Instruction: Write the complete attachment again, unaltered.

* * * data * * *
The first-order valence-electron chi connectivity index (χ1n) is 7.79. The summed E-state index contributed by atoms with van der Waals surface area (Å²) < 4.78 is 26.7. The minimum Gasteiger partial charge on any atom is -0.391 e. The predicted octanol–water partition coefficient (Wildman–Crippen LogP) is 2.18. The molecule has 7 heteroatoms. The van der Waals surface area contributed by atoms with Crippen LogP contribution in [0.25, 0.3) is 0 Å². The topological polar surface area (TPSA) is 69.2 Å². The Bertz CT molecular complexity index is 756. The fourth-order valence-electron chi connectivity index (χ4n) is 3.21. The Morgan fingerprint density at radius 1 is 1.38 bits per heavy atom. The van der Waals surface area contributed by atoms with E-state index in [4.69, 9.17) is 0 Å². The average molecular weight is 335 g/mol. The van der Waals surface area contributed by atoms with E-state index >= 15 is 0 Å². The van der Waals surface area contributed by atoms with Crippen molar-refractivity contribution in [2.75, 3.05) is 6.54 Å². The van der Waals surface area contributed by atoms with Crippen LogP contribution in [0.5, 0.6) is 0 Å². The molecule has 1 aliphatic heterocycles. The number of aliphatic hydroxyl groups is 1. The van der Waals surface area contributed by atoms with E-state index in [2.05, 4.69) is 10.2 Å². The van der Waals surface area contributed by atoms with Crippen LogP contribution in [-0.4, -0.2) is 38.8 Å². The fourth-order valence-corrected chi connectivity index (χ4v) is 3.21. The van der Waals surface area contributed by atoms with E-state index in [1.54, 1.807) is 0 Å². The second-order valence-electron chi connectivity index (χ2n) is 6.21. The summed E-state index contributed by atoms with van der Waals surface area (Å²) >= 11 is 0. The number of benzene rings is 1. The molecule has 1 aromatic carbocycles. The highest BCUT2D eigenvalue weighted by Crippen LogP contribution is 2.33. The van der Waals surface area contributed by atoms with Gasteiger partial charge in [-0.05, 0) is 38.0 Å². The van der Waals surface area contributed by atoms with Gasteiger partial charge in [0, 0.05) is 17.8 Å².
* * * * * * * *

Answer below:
The first-order valence-electron chi connectivity index (χ1n) is 7.79. The summed E-state index contributed by atoms with van der Waals surface area (Å²) < 4.78 is 26.7. The minimum Gasteiger partial charge on any atom is -0.391 e. The predicted octanol–water partition coefficient (Wildman–Crippen LogP) is 2.18. The molecule has 7 heteroatoms. The van der Waals surface area contributed by atoms with Crippen LogP contribution in [0.25, 0.3) is 0 Å². The topological polar surface area (TPSA) is 69.2 Å². The Bertz CT molecular complexity index is 756. The fourth-order valence-electron chi connectivity index (χ4n) is 3.21. The Morgan fingerprint density at radius 1 is 1.38 bits per heavy atom. The van der Waals surface area contributed by atoms with E-state index in [4.69, 9.17) is 0 Å². The average molecular weight is 335 g/mol. The van der Waals surface area contributed by atoms with E-state index >= 15 is 0 Å². The van der Waals surface area contributed by atoms with Crippen molar-refractivity contribution in [2.75, 3.05) is 6.54 Å². The van der Waals surface area contributed by atoms with Crippen LogP contribution in [0.5, 0.6) is 0 Å². The molecule has 1 aliphatic heterocycles. The number of aliphatic hydroxyl groups is 1. The van der Waals surface area contributed by atoms with E-state index in [2.05, 4.69) is 10.2 Å². The van der Waals surface area contributed by atoms with Crippen LogP contribution in [-0.4, -0.2) is 38.8 Å². The fourth-order valence-corrected chi connectivity index (χ4v) is 3.21. The van der Waals surface area contributed by atoms with E-state index in [1.54, 1.807) is 0 Å². The second-order valence-electron chi connectivity index (χ2n) is 6.21. The summed E-state index contributed by atoms with van der Waals surface area (Å²) >= 11 is 0. The number of benzene rings is 1. The molecule has 1 aromatic carbocycles. The highest BCUT2D eigenvalue weighted by Crippen LogP contribution is 2.33. The van der Waals surface area contributed by atoms with Gasteiger partial charge in [-0.05, 0) is 38.0 Å². The van der Waals surface area contributed by atoms with Gasteiger partial charge in [0, 0.05) is 17.8 Å².